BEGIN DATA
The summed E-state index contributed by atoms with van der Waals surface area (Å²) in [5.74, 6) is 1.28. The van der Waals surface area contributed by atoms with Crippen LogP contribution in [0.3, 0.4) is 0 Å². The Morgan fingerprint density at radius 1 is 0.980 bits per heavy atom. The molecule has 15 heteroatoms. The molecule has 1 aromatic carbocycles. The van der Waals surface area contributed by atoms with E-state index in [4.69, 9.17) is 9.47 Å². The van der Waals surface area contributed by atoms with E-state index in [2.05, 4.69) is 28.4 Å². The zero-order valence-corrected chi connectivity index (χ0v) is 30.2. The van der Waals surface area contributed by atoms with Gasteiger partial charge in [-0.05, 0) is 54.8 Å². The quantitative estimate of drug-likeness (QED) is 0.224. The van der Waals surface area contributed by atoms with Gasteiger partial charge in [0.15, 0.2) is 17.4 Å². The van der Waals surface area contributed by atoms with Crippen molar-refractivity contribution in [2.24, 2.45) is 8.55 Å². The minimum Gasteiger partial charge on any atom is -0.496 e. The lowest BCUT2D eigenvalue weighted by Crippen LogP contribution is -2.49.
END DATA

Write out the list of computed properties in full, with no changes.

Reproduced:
The summed E-state index contributed by atoms with van der Waals surface area (Å²) in [5.74, 6) is 1.28. The van der Waals surface area contributed by atoms with Crippen LogP contribution in [0.3, 0.4) is 0 Å². The Morgan fingerprint density at radius 1 is 0.980 bits per heavy atom. The molecule has 15 heteroatoms. The molecule has 1 aromatic carbocycles. The van der Waals surface area contributed by atoms with E-state index in [4.69, 9.17) is 9.47 Å². The van der Waals surface area contributed by atoms with E-state index in [2.05, 4.69) is 28.4 Å². The zero-order valence-corrected chi connectivity index (χ0v) is 30.2. The van der Waals surface area contributed by atoms with Gasteiger partial charge in [-0.05, 0) is 54.8 Å². The quantitative estimate of drug-likeness (QED) is 0.224. The van der Waals surface area contributed by atoms with Gasteiger partial charge in [0.15, 0.2) is 17.4 Å². The van der Waals surface area contributed by atoms with Crippen molar-refractivity contribution in [2.24, 2.45) is 8.55 Å². The minimum Gasteiger partial charge on any atom is -0.496 e. The lowest BCUT2D eigenvalue weighted by Crippen LogP contribution is -2.49.